The attention economy
It might not feel like it sometimes, but employees have more free time now than at any point since the dawn of the Industrial Revolution. At the start of the century, a typical working week was around 75 hours, today it is - officially at least - around 40 hours.
New technology has made much of the work we do less labour intensive, but it’s also filled the gaps left by working fewer hours. From radio, to TV, to online, consumers have spent the last 80 years turning to tech in their spare time.
As far back as 1948, the average television in the USA was in action for 68 hours a month. Our enthusiasm for electronics peaked in 2009, when average TV consumption rocketed to 153 hours a month.
More recently, we’ve seen a continued devotion to electronic entertainment, but the way we’re consuming it has changed, and because of that it’s also had an impact on how businesses connect with potential customers.
A proliferation of social media and video platforms have transformed how we consume media.
Among 18-24 year-olds, monthly TV viewership dropped from 76 hours to 64 hours in the 12 months prior to 2017. The reason why is hardly surprising: video viewing on PCs, tablets and smartphones saw yearly growth in the double digits; consumers are getting their craving for content quenched elsewhere, and how they’re watching is changing.
The average TV show lasts around 30 minutes, but given more control over what we watch, an interesting trend emerges. When you consider that that average length of a top 50 YouTube video is two minutes 54 seconds, it’s clear that we’re shifting towards shorter forms of entertainment – our attention can be broken down and segmented into manageable chunks. Social media has helped commodify our attention spans in ways TV could only dream of.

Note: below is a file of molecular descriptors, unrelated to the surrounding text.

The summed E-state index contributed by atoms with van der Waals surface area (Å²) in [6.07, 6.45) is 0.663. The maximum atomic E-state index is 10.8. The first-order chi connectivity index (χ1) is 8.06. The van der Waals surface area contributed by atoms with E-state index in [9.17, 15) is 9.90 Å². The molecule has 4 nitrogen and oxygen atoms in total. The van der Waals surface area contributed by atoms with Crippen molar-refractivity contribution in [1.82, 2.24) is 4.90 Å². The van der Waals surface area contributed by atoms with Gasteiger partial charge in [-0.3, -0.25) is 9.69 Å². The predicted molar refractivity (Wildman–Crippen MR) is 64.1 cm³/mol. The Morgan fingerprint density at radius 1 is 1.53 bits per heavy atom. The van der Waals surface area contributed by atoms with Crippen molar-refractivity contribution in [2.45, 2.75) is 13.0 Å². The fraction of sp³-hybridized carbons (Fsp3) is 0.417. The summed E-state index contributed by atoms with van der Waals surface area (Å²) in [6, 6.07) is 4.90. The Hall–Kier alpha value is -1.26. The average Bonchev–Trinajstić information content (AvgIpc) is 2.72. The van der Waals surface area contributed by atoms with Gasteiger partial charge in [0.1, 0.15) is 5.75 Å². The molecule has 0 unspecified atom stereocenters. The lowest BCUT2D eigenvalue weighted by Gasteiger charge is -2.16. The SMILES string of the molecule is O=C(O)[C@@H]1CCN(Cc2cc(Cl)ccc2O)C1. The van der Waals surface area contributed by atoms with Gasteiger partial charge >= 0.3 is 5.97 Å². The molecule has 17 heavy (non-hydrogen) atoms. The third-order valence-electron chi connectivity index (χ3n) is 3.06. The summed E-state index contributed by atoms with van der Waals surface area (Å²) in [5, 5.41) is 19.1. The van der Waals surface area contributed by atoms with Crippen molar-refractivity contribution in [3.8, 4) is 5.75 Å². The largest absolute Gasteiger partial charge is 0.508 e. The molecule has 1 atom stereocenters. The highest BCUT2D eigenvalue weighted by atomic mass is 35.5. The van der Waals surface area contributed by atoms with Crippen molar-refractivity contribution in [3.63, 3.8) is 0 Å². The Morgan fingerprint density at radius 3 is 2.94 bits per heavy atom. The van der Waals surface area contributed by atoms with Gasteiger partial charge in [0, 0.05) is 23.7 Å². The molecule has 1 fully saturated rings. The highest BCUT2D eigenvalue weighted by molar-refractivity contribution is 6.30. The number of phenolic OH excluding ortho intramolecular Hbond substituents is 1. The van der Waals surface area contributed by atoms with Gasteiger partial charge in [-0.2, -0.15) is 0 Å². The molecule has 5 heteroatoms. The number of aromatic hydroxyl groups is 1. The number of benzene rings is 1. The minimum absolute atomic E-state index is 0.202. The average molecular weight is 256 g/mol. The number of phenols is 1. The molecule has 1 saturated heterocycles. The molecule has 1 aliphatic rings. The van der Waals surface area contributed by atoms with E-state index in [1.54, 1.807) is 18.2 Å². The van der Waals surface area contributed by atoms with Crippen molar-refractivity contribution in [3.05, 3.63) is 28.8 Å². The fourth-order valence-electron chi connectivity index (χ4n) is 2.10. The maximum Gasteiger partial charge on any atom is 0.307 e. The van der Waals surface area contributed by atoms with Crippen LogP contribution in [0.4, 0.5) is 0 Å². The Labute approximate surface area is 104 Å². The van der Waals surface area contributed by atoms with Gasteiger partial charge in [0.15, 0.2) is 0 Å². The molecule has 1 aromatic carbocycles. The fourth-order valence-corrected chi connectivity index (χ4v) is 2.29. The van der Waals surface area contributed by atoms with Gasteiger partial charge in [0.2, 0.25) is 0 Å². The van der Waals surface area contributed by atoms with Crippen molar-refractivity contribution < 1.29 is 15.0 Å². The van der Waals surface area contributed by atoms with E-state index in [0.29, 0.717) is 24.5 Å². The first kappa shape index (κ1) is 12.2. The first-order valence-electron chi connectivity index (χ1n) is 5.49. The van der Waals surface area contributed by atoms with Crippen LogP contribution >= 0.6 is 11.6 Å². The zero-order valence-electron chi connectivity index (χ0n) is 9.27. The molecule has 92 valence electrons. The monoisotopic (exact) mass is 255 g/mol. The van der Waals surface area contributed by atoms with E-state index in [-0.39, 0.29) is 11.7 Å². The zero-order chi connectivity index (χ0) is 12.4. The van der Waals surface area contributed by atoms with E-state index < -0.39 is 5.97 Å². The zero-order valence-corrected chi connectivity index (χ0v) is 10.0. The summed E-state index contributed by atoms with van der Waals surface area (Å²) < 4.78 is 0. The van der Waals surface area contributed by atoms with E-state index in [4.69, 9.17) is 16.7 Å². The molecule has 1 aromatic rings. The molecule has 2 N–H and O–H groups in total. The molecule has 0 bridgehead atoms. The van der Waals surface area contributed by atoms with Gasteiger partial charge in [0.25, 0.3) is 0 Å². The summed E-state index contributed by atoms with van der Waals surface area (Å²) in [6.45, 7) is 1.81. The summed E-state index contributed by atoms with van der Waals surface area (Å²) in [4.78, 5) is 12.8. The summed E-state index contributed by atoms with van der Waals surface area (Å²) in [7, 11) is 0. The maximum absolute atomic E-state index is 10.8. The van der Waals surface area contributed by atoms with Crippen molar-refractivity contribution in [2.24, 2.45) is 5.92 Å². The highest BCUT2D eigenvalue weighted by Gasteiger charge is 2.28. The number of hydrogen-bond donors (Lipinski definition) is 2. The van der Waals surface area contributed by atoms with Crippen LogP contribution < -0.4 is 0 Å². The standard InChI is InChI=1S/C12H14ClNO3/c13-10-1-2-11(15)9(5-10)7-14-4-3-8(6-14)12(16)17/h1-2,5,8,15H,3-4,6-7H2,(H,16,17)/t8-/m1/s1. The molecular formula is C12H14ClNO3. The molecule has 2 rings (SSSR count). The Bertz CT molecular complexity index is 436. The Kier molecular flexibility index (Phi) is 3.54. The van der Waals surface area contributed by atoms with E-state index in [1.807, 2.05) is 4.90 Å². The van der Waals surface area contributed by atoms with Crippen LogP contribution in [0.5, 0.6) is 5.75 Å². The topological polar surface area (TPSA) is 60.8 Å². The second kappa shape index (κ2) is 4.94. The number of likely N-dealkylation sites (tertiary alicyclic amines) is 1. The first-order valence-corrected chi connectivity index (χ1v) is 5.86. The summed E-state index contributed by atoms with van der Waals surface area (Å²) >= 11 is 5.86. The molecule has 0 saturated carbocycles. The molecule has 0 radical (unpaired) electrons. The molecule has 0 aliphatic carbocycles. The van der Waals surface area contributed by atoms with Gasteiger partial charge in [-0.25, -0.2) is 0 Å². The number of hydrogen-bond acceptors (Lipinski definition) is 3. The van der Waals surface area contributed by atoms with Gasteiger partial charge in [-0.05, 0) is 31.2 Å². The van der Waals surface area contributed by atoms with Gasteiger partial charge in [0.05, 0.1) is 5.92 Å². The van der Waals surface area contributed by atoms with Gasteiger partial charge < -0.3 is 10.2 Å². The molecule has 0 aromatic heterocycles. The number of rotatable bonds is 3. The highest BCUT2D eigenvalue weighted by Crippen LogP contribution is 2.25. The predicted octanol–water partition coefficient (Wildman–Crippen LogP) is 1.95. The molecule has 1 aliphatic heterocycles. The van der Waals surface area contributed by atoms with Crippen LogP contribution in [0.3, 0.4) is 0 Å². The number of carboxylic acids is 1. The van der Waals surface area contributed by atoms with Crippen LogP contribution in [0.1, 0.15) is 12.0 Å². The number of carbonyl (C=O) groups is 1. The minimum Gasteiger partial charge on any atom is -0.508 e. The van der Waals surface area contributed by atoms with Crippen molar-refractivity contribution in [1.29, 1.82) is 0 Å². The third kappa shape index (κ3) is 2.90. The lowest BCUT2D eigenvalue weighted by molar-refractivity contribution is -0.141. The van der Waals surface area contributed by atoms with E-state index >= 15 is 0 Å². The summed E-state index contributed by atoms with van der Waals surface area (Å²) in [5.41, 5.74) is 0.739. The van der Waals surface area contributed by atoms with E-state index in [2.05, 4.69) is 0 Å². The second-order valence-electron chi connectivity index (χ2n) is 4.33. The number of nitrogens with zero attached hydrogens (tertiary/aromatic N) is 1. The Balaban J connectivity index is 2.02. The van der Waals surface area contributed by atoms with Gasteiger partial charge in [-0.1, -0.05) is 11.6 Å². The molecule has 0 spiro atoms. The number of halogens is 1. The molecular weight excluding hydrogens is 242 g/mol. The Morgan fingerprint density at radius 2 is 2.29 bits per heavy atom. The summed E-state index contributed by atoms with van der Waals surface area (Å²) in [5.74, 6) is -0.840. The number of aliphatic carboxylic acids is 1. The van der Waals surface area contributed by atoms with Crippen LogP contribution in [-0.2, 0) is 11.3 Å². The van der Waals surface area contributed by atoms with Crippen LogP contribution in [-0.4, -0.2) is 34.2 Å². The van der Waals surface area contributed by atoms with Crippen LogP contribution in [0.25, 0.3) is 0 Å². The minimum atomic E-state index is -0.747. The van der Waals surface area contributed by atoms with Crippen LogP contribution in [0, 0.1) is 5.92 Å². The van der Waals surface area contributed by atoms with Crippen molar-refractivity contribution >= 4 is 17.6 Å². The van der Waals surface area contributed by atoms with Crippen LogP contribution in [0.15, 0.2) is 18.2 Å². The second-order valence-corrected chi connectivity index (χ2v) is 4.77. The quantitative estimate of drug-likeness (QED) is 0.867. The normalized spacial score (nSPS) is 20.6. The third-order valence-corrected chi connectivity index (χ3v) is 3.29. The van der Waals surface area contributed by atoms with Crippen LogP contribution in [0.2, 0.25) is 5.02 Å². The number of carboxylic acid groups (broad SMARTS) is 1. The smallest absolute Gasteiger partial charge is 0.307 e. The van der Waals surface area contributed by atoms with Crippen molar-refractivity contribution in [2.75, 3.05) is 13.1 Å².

Take Twitter as an example. To count as having made an ‘impression’, the Twitter user must have looked at a Tweet for an average of three seconds. That means ten minutes scrolling through your feed could result in exposure to 200 different bits of information.
This is a huge amount of stimulation and with such a sensory overload, it’s hardly surprising that Mindfulness, a meditation technique that teaches us to slow the mind, has become a billion-dollar industry.
There are expected to be 2.62 billion social media users by the end of 2018, and as the number of instagrammers, snapchatters and tweeters has grown, so have the number of accounts aimed at them.
So how do you puncture through the noise and engage? Social media engagement is a new measure of how people interact with a brand rather than sales alone.
We all know KFC’s ‘original recipe’ is made up of eleven herbs and spices. If you head over to their Twitter page, take a look at who they follow: All five of the Spice Girls and six verified accounts belonging to people called Herb. That’s eleven herbs and ‘spices’. Mind. Blown.